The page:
Double Vision

Understanding Double Vision

Double vision is a condition that’s familiar to most. It’s so common in fact, that cartoons and comedies often use double vision as a joke or a gag. While it can set up some funny situations, double vision can cause significant difficulty and frustration, and can even be a symptom of a serious issue. It’s important to know what causes double vision, when it could be an issue, and what to do if it just won’t go away.

What Exactly is Double Vision?

The phrase double vision (known medically as diplopia) describes the doubling of an image. Usually, this doubling overlaps, making the edge of an object appear twice, rather than the entire image. Double vision can be so slight that the patient doesn’t even perceive it as doubling, but rather as blurring. This kind of condition can easily be found and treated through routine eye exams.

Ghost Images

While ghost images are a part of diplopia, they are different from the standard doubling that occurs due to double vision. Rather than just being two overlapping images, ghost images appear as two completely separate images sitting side by side. Ghost images usually only appear in one eye.

Potential Causes of Diplopia

Double vision can come from a variety of sources and sometimes indicates a serious need for medical care. If you’re experiencing consistent, ongoing double vision (or any other sudden vision changes), you should seek emergency eye care. Here are some of the causes of double vision.


In order for the eyes to work properly, they must be perfectly aligned. This comes down to the tension and strength of the muscles in the eye. When the muscles in one eye are stronger than the other, it can cause the eyes to misalign, resulting in double vision at some or all distances.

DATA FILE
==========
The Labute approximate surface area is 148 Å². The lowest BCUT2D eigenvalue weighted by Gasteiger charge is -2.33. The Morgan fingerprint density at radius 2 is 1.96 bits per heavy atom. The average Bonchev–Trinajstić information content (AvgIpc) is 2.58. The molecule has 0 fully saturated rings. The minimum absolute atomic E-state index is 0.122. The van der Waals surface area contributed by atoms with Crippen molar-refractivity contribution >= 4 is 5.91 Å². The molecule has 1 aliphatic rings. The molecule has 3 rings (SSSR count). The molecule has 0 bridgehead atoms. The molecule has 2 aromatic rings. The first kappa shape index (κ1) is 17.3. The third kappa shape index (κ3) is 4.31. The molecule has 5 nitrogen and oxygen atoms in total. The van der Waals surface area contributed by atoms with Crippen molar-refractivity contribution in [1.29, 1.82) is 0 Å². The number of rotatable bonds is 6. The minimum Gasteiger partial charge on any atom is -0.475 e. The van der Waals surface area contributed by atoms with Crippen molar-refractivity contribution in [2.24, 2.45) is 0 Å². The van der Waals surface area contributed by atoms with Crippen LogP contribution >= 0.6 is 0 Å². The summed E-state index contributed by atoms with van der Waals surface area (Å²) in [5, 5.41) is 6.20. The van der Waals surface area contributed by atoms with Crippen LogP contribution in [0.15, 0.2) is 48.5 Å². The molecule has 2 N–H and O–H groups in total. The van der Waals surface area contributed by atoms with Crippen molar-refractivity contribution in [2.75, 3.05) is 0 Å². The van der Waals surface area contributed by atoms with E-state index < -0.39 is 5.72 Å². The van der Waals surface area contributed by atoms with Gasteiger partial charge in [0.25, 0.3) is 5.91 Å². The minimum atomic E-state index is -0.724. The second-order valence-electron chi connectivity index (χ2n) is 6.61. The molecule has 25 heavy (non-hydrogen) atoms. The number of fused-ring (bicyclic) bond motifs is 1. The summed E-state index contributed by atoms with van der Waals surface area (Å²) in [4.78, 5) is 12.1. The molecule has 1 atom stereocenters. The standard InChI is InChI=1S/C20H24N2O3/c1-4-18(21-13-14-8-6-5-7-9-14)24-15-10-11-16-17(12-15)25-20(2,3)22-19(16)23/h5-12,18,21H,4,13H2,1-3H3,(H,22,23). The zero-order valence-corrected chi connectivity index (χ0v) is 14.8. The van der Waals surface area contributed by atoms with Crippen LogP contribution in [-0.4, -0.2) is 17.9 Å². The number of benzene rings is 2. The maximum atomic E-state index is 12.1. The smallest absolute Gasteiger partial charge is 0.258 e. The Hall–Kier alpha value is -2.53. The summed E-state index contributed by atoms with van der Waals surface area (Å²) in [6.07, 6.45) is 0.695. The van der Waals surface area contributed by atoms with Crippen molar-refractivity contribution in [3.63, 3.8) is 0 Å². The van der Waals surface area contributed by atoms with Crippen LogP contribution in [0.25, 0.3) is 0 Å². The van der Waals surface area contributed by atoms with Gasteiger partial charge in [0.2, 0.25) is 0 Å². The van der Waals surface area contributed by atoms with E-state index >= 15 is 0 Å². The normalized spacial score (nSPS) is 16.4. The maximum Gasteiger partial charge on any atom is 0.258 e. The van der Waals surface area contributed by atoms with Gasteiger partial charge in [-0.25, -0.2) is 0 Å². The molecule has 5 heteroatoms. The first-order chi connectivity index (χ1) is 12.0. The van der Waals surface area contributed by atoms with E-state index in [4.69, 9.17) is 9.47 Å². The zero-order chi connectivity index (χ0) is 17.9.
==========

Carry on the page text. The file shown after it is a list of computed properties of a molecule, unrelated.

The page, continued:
Sometimes, rather than seeing two images, your brain will start ignoring one eye and rely solely on the other. Strabismus is usually treated with surgery or a process called vision therapy. Vision therapy strengthens the eye muscles; training them to work together.

Neurological Issues

When double vision comes on very suddenly, it could be the result of a stroke, head injury, brain tumour, brain aneurysm, or brain swelling. All of these issues are very sensitive and require immediate medical attention. Your doctor will recommend a course of treatment after diagnosis.

Dry Eye

When the body doesn’t produce enough tears, the eyes cannot be properly lubricated. Likewise, when the body produces enough tears, but without the necessary oils to keep them from evaporating immediately, the eye becomes dry. This lack of lubrication results in double vision or ghost images. There are a number of treatments available for dry eye. Learn more about dry eye, and what treatments are available to you.

Corneal Irregularities

Sometimes, when the cornea is cone-shaped, it results in double vision or ghost images. This can be corrected with special contact lenses, however, some cases require surgery. Your doctor will be able to recommend the best course of treatment for you.
Sometimes, laser refractive surgery leaves irregularities on the cornea, causing double vision. This problem usually resolves on its own within a few months. However, in some cases, a second surgery is required to correct the irregularities.

Written by Lisa Fung

Dr. Lisa Fung is a graduate from the University of Waterloo Optometry program in 1995 and was the recipient of the Excellence in Patient Management Award. She opened up her practice in Keswick in 1996. She completed her externship program at the OMNI Eye Institute in Baltimore, Maryland and is a TLC affiliate. She is a member of the College of Optometrists of Ontario and the Ontario Association of Optometrist.

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